RICHARD TUTTLE (1941, Rahway, New Jersey, USA)

He is an American minimalist artist known for his small, subtle, intimate works. His art deals with issues of scale and the classic problems of line. Although most of Tuttle’s prolific artistic output since he began his career in the 1960s has taken the form of three-dimensional objects, he commonly refers to his work as drawing rather than sculpture, emphasizing the diminutive scale and idea-based nature of his practice. He subverts the conventions of modernist sculptural and instead creates small, eccentrically playful objects in decidedly humble, even ‘pathetic’ materials such as paper, rope, string, cloth, wire, twigs, cardboard, bubble wrap, nails, Styrofoam, and plywood. Tuttle also manipulates the space in which his objects exist, placing them unnaturally high or oddly low on a wall, forcing viewers to reconsider and renegotiate the white-cube gallery space in relation to their own bodies. Tuttle uses directed light and shadow to further define his objects and their space. Influences on his work include calligraphy (he has a strong interest in the intrinsic power of line), poetry, and language.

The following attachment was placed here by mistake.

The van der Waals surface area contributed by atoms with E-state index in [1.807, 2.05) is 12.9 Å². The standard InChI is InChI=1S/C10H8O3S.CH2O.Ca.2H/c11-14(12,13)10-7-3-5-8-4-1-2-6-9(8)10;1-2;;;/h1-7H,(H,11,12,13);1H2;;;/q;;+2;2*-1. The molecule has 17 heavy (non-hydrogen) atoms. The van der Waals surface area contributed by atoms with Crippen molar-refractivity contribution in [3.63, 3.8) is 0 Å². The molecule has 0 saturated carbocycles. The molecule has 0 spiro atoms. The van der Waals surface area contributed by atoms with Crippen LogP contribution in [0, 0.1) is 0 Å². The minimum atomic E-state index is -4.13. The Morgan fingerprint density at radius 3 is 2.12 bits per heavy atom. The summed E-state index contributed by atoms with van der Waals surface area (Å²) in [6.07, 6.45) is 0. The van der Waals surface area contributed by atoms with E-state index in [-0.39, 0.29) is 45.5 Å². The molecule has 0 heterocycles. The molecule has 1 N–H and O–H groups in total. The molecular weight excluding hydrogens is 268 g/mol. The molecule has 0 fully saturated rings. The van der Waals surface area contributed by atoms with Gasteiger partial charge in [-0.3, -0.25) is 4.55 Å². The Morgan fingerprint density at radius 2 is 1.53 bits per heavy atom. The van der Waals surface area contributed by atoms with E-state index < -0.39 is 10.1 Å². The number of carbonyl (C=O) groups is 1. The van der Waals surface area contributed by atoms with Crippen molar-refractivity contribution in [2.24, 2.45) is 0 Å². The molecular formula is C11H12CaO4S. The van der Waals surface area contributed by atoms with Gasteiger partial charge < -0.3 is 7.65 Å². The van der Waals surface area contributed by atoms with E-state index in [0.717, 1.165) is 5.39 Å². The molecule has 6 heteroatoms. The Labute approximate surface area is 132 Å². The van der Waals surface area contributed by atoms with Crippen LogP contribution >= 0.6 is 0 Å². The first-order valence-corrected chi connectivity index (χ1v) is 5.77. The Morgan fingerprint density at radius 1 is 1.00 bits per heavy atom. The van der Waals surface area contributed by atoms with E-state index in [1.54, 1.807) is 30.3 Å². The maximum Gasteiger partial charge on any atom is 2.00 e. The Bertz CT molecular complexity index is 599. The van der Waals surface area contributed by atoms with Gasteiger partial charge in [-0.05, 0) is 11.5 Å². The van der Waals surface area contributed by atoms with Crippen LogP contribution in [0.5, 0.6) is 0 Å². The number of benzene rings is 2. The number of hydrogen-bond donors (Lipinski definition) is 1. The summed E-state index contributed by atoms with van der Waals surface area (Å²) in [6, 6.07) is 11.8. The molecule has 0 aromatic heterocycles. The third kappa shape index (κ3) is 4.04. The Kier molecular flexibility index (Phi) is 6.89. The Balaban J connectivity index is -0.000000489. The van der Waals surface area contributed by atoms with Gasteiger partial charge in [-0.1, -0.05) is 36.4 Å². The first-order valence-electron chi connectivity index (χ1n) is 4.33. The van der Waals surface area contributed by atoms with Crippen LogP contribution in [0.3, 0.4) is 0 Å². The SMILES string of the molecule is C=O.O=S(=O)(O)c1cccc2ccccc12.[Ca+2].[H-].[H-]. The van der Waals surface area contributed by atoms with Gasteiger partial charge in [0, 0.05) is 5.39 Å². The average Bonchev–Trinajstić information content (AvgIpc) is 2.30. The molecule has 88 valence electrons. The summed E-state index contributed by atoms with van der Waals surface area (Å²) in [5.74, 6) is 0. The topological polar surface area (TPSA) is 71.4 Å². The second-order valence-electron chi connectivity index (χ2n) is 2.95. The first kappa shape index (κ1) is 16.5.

Symposium:
2009    "Personal Structures Space", New Museum, New York, USA

Publications:
• Lodermeyer, Peter, Karlyn De Jongh & Sarah Gold, PERSONAL STRUCTURES: TIME SPACE EXISTENCE, DuMont Verlag, Cologne, Germany, 2009